My heart is a little heavy today for an unexpected reason. We just signed our son up for camp. There was a spot open that we managed to grab for the end if July. At the special needs camp. 

While, yes, he has full time aides at school and I spend a lot of time going back and forth with them, and we have modified our lives somewhat to accomodate his needs, until now he has been able to do everything other kids did. He has had accommodations through other programs before, so we've had run-ins with resume fluffers, but this is a program exclusively for special needs kids. This is the first time he's attending a program designed only for kids labeled 'special needs.' A program premeds volunteer at to make themselves look good. 

I've been thinking about his future a lot lately because he is not catching up socially. As the other kids leap ahead in their social interactions, the gap is widening. What was a small difference at five is now a chasm at seven. The school was positive they could deal with him when he was five. His needs haven't changed, but their expectations have. The goalposts are moving, but they are just getting further away. His social development has, essentially, stopped.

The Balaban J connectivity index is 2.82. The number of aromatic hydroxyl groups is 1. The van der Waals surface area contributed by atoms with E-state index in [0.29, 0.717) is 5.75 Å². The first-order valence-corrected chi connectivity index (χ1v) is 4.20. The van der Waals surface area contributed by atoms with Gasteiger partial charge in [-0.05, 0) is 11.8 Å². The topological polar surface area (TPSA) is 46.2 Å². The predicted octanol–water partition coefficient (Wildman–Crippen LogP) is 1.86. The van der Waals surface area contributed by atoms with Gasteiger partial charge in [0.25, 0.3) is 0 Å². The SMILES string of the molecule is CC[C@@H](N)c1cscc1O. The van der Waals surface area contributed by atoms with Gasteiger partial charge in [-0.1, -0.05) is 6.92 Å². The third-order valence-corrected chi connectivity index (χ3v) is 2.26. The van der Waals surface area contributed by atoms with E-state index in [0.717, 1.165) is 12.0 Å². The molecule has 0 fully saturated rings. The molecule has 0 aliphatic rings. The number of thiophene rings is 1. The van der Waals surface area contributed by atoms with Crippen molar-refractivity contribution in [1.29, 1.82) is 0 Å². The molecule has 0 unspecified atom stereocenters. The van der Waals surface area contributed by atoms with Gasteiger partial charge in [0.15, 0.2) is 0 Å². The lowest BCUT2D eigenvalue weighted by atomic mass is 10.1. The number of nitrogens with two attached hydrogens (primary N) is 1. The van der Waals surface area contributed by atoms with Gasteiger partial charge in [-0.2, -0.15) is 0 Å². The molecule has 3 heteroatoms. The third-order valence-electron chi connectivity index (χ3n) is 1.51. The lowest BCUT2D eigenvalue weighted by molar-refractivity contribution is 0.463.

A little bit of extra understanding isn't enough anymore. Now he just can't do what the other kids do and he needs alternatives, if they are available. 

As he grows, the reality of what his needs are becomes further and further from what they should be. It was one thing for him to have meltdowns in public at five. People would frown and shake their heads about the 'brat' but move on. But now at seven, with him as tall as some ten year olds, people look on in horror when he melts down because he lashes out physically the same as he always has. Because now he actually can hurt me. 

He is no longer a cute little kid who can be restrained easily by a snug hug if he melts down. He requires the full strength of an adult to contain. Sometimes two. He is barrelling towards puberty and raging testosterone and I don't know what we will do if things haven't improved by then, because at that point the crisis options are psych ward or police, not grandma. Now is when the crisis training is important, when NVCI has real meaning.